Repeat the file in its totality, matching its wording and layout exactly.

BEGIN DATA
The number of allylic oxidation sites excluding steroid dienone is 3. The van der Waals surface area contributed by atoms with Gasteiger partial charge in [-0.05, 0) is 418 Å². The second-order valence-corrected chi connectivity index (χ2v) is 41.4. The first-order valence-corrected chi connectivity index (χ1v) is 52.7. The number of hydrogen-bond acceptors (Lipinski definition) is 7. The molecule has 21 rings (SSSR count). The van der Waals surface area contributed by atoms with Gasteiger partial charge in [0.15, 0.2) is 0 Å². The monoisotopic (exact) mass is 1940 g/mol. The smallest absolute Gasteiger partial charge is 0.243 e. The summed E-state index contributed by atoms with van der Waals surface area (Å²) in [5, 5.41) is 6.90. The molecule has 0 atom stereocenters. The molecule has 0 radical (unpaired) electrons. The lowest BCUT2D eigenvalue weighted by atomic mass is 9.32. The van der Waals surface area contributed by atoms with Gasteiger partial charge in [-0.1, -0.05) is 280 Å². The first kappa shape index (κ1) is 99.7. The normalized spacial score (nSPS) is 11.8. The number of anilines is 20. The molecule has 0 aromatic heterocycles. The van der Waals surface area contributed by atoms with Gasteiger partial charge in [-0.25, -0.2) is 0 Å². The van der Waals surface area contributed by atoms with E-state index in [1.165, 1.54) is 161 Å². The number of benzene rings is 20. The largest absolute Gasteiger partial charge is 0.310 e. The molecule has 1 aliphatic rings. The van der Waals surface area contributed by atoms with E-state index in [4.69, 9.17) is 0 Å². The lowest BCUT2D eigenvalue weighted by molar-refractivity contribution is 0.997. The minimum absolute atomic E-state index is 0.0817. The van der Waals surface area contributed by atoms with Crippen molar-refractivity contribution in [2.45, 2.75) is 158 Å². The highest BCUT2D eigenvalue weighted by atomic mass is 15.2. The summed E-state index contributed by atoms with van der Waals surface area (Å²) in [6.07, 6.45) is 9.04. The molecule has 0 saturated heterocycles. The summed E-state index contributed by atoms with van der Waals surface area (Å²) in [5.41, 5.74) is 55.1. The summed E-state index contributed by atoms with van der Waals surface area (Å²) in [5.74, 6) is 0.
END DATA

The number of allylic oxidation sites excluding steroid dienone is 3. The van der Waals surface area contributed by atoms with Gasteiger partial charge in [-0.05, 0) is 418 Å². The second-order valence-corrected chi connectivity index (χ2v) is 41.4. The first-order valence-corrected chi connectivity index (χ1v) is 52.7. The number of hydrogen-bond acceptors (Lipinski definition) is 7. The molecule has 21 rings (SSSR count). The van der Waals surface area contributed by atoms with Gasteiger partial charge in [0.15, 0.2) is 0 Å². The monoisotopic (exact) mass is 1940 g/mol. The smallest absolute Gasteiger partial charge is 0.243 e. The summed E-state index contributed by atoms with van der Waals surface area (Å²) in [5, 5.41) is 6.90. The molecule has 0 atom stereocenters. The molecule has 0 radical (unpaired) electrons. The lowest BCUT2D eigenvalue weighted by atomic mass is 9.32. The van der Waals surface area contributed by atoms with Gasteiger partial charge in [-0.1, -0.05) is 280 Å². The first kappa shape index (κ1) is 99.7. The normalized spacial score (nSPS) is 11.8. The number of anilines is 20. The molecule has 0 aromatic heterocycles. The van der Waals surface area contributed by atoms with Gasteiger partial charge in [-0.25, -0.2) is 0 Å². The van der Waals surface area contributed by atoms with E-state index in [1.165, 1.54) is 161 Å². The number of benzene rings is 20. The largest absolute Gasteiger partial charge is 0.310 e. The molecule has 1 aliphatic rings. The van der Waals surface area contributed by atoms with E-state index in [4.69, 9.17) is 0 Å². The lowest BCUT2D eigenvalue weighted by molar-refractivity contribution is 0.997. The minimum absolute atomic E-state index is 0.0817. The van der Waals surface area contributed by atoms with Crippen molar-refractivity contribution in [2.45, 2.75) is 158 Å². The highest BCUT2D eigenvalue weighted by atomic mass is 15.2. The summed E-state index contributed by atoms with van der Waals surface area (Å²) in [6.07, 6.45) is 9.04. The molecule has 0 saturated heterocycles. The summed E-state index contributed by atoms with van der Waals surface area (Å²) in [5.41, 5.74) is 55.1. The summed E-state index contributed by atoms with van der Waals surface area (Å²) in [5.74, 6) is 0.